The soupy thick tule fog that regularly blanketed the Central Valley and terrorized unsuspecting motorists during the winter has been slowly disappearing over the past three decades, a University of California at Berkeley study has found.
The blinding mists may not be missed by those who remember white-knuckle drives in zero visibility and regular multiple-car pileups, but the fog dearth is bad news for farmers, according to a study published this month in the journal Geophysical Research Letters.
"It is jeopardizing fruit growing in California," said Dennis Baldocchi, a biometeorologist at UC Berkeley and lead author of the study. "We're getting much lower yields."
Baldocchi and co-author Eric Waller, a UC Berkeley doctoral student, used weather station data and compared it with satellite records and photographs kept by NASA and the National Oceanic and Atmospheric Administration during the past 32 winters.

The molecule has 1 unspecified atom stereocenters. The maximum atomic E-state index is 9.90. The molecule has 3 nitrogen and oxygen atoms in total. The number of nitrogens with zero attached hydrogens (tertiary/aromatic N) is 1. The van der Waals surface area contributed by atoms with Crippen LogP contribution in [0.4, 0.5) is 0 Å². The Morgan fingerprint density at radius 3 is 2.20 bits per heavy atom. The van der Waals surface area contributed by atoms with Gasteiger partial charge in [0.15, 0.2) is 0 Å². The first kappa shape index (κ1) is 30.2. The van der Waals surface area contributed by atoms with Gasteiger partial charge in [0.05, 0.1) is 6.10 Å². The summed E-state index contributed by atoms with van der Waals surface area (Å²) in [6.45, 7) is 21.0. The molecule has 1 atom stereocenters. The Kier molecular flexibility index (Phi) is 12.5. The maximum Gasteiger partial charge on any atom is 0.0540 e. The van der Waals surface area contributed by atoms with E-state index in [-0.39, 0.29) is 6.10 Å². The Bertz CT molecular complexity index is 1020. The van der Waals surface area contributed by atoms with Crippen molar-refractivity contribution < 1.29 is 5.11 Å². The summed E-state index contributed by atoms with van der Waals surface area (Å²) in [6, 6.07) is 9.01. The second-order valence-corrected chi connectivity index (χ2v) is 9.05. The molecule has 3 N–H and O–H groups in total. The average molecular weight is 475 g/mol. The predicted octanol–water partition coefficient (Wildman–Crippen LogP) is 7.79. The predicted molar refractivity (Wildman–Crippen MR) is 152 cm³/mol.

The number of days when the valley was socked-in varied widely from year to year, he said, but the average amount of tule fog between November and the end of February declined 46% during the study period.
In 1980, for instance, there was an average of 37 foggy days in Fresno compared with 22 now. Long-term averages were used in an attempt to correct for times of drought. Only two foggy days were recorded this past winter, he said, and the decline is obvious to anyone who remembers how it once was.